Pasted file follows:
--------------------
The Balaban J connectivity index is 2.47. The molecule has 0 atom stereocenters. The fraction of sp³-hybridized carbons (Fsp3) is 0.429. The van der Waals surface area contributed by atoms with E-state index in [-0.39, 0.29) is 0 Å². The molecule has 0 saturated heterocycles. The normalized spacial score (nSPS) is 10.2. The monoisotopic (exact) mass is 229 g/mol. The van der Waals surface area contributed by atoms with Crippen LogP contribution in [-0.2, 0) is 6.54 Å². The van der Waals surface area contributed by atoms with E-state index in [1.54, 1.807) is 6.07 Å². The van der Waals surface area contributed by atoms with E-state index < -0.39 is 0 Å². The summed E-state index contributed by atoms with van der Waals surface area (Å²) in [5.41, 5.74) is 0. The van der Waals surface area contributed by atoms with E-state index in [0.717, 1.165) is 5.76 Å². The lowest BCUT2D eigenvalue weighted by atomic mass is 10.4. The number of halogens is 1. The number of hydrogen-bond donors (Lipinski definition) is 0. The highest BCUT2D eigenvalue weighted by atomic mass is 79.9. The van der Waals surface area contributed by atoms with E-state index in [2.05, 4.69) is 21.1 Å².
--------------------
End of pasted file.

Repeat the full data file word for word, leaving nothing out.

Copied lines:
The Balaban J connectivity index is 2.47. The molecule has 0 atom stereocenters. The fraction of sp³-hybridized carbons (Fsp3) is 0.429. The van der Waals surface area contributed by atoms with E-state index in [-0.39, 0.29) is 0 Å². The molecule has 0 saturated heterocycles. The normalized spacial score (nSPS) is 10.2. The monoisotopic (exact) mass is 229 g/mol. The van der Waals surface area contributed by atoms with Crippen LogP contribution in [-0.2, 0) is 6.54 Å². The van der Waals surface area contributed by atoms with E-state index in [1.54, 1.807) is 6.07 Å². The van der Waals surface area contributed by atoms with E-state index < -0.39 is 0 Å². The summed E-state index contributed by atoms with van der Waals surface area (Å²) in [5.41, 5.74) is 0. The van der Waals surface area contributed by atoms with E-state index in [0.717, 1.165) is 5.76 Å². The lowest BCUT2D eigenvalue weighted by atomic mass is 10.4. The number of halogens is 1. The number of hydrogen-bond donors (Lipinski definition) is 0. The highest BCUT2D eigenvalue weighted by atomic mass is 79.9. The van der Waals surface area contributed by atoms with E-state index in [2.05, 4.69) is 21.1 Å².